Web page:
Customization: There is no one-size-fits-all approach when it comes to fleet safety. Modular camera solutions enable fleet companies to choose from a selection of sensors, cameras and image sensor processors (ISPs).
Automated features: ADA Systems help avoid collisions by using technology to alert drivers to potential hazards or take over control of the vehicle to avoid such danger. This safety enhancement improves driving within your fleet, and among the greater population.
Adaptive features: Your ADAS should have adaptive features that incorporate navigational warnings to alert drivers to potential dangers, such as vehicles in blind spots, lane departures, automated lighting, adaptive cruise control, and pedestrian crash avoidance mitigation (PCAM).
Reputable affiliations: Your ADA System supplier should have unfettered access to strategic automotive-focused partners, enabling you to leverage cameras with next-generation human-technology-interfacing for the safest, most accurate driving experience possible.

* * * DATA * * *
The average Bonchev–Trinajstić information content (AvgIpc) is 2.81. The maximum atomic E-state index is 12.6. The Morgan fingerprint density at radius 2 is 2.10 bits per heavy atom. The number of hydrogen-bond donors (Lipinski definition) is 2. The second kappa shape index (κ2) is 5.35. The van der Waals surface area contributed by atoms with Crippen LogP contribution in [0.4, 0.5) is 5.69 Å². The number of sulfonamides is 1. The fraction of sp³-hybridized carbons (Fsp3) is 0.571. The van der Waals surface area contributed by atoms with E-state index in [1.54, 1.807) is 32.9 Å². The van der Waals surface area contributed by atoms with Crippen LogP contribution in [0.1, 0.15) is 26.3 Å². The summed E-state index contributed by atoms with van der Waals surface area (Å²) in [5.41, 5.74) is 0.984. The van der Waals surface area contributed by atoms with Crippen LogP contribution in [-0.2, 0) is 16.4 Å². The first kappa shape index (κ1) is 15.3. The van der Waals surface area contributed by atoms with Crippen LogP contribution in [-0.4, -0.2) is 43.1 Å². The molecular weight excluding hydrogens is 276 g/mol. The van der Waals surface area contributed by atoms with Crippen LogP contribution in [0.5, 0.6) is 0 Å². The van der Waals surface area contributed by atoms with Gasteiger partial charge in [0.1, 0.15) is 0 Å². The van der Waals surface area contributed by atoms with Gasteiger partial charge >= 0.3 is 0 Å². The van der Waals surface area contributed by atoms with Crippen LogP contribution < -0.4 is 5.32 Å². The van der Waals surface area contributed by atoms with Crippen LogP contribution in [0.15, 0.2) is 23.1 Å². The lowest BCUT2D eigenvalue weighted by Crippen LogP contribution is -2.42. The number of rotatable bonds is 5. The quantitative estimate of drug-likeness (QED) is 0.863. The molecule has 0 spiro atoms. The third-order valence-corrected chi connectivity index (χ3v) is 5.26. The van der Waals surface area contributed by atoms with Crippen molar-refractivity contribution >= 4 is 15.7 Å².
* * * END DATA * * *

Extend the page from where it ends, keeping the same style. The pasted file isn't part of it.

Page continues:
With the number of options available on the market, it can be hard for fleet managers to know which ADA System will work best in their vehicles. Furthermore, it can be a challenge to train drivers to use them to their fullest advantage.
Modern ADA Systems contain some of the most sought-after safety features for drivers, fleet managers and organizations. Talk to your GoFleet representative about what’s coming up for Advanced Driver Assistance Systems, and how we can help you promote safety and awareness on the road.
When you think of electric vehicles (EVs), what immediately comes to mind? Very likely you’re thinking about those tiny little cars and even tinier parking spaces outfitted with charging stations. But did you know that modern EV’s come in all shapes and sizes? Auto companies are constantly coming up with innovative ways to “electrify” large trucks and other heavy-duty vehicles, and there’s never been a better time to plug in.
Many major auto manufacturers, including Ford and Rivian, are rolling out electric commercial vehicles, and because they’re only likely to become more common than less, there are a number of things to consider when deciding whether or not to make the switch from gas to electric trucks for your fleet.
EV or Gas-Powered?
There’s never been a better time than now to start thinking about adding EVs to your fleet. There are pros and cons to early adoption of electric trucks, including business needs, vehicle requirements and resources to support both EVs and gas-powered vehicles.
Pro #1: Saving Money
Compensation can be a big incentive for fleet managers who are on the fence about making the switch to electric vehicles. According to Environment Canada, the transportation, oil and gas sectors were the largest emission producers in Canada, accounting for 52% of total emissions in 2019.